Yann Martel: Life of Pi
If nothing else, you have to admire a writer, most of whose book has only two main characters – a sixteen year old Indian boy and a Bengal tiger. This could make for a very boring novel. Martel’s skill is that it not does not make for a boring novel but makes for a very fascinating novel. Though we do have an idea of what is going to happen later, the novel starts off by telling us a well-written but not particularly original story. The hero/narrator is called Piscine Molitor Patel, named after the famed but now defunct Paris swimming pool of that name. His peers quickly learn to called him Pissing till, at a new school, he gets himself called Pi. His father owns the zoo in Pondicherry. However, times are bad – caused in Mr. Patel’s view by Mrs. Gandhi – and they decide to emigrate to Canada. They manage to sell some of the animals and some of them have to accompany them on the ship to Canada.
One night, Pi gets up and finds the ship is sinking. We never know why and it all happens very suddenly. He is thrown overboard by the crew and lands in a lifeboat, followed shortly by a zebra, whose leg is badly broken. To his horror, he sees the Bengal tiger approaching. He tries to fend it off but it seems to get in the boat. Pi settles down for an unpleasant night. When morning breaks, Pi sees the zebra and, from under the tarpaulin, comes a hyena rather than a tiger. Hyenas, as we learn, can be very vicious. He also sees the orangutan floating by on a pile of bananas and rescues her. Pi is, of course, in a state and is not helped by the fact when the hyena starts eating the still living zebra and then kills the orangutan and eats her. Pi feels that he is next when he feels a stirring near his feet. It is the tiger, who has been seasick. The tiger soon demolishes the hyena, while Pi makes himself a life-raft out of lifejackets and oars and escapes, though leaves himself attached to the lifeboat. Much of the rest of the book is about how he successfully tames the tiger and his relationship with the animal. They survive – together – in a sort of symbiotic relationship, with Pi providing the tiger with food (fish and turtles) and drink (water from solar stills thoughtfully provided in the lifeboat), while the tiger gives him an incentive to live.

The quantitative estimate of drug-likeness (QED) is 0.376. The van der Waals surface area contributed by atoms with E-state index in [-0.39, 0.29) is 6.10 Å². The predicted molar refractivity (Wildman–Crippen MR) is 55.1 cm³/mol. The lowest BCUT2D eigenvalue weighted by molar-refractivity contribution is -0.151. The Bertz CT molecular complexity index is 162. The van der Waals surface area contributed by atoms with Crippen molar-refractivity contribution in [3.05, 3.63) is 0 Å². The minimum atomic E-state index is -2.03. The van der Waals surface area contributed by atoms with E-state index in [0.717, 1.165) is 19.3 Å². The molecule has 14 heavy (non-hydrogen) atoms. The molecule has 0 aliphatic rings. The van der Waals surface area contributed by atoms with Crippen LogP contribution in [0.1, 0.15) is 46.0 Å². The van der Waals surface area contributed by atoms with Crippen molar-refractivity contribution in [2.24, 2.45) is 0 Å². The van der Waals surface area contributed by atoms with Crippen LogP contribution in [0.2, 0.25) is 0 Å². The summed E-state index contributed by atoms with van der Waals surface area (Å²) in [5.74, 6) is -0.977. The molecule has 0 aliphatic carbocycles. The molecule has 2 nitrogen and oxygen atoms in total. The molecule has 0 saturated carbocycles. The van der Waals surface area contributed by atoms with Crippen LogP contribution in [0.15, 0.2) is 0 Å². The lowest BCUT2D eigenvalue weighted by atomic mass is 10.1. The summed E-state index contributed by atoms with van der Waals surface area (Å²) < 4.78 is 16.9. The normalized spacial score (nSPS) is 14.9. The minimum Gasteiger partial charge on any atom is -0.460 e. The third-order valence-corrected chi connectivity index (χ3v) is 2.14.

Apart from a brief stay on an island, inhabited by meerkats and killer algae (really!), the book continues on the boat, till they finally land in Mexico and the tiger walks off, never to be seen again. But much of the main part of the book is not just a man-beast relationship thing, though that is very much part of it, but also a discourse on religion and man’s role in the universe, the finer points of zoology and, of course, survival. Martel tells the story with both humour and wisdom so that it is easy to see why the book was such a success. Of course, the twist – if twist it is – in the ending is just icing on the cake.
First published 2002 by Vintage